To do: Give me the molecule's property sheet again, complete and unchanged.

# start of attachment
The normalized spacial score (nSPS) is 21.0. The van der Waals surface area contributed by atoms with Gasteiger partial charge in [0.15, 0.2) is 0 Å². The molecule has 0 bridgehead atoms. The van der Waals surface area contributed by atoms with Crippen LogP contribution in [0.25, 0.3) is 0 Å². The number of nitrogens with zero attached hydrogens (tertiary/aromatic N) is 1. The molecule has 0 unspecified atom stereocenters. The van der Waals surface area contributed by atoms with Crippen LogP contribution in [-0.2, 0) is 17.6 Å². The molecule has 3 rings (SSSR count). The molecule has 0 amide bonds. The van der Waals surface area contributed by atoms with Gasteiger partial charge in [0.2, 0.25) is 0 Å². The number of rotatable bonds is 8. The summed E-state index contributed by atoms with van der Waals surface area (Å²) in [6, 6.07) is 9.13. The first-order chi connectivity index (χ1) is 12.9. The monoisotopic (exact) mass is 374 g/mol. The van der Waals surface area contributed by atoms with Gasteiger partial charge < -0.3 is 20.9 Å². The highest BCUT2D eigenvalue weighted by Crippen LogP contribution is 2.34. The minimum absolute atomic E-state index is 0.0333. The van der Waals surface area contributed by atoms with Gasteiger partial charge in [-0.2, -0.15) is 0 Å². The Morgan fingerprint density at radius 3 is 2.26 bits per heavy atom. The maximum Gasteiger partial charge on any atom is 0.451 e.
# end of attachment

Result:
The normalized spacial score (nSPS) is 21.0. The van der Waals surface area contributed by atoms with Gasteiger partial charge in [0.15, 0.2) is 0 Å². The molecule has 0 bridgehead atoms. The van der Waals surface area contributed by atoms with Crippen LogP contribution in [0.25, 0.3) is 0 Å². The number of nitrogens with zero attached hydrogens (tertiary/aromatic N) is 1. The molecule has 0 unspecified atom stereocenters. The van der Waals surface area contributed by atoms with Crippen LogP contribution in [-0.2, 0) is 17.6 Å². The molecule has 3 rings (SSSR count). The molecule has 0 amide bonds. The van der Waals surface area contributed by atoms with Gasteiger partial charge in [0.2, 0.25) is 0 Å². The number of rotatable bonds is 8. The summed E-state index contributed by atoms with van der Waals surface area (Å²) in [6, 6.07) is 9.13. The first-order chi connectivity index (χ1) is 12.9. The monoisotopic (exact) mass is 374 g/mol. The van der Waals surface area contributed by atoms with Gasteiger partial charge < -0.3 is 20.9 Å². The highest BCUT2D eigenvalue weighted by Crippen LogP contribution is 2.34. The minimum absolute atomic E-state index is 0.0333. The van der Waals surface area contributed by atoms with Gasteiger partial charge in [-0.2, -0.15) is 0 Å². The Morgan fingerprint density at radius 3 is 2.26 bits per heavy atom. The maximum Gasteiger partial charge on any atom is 0.451 e.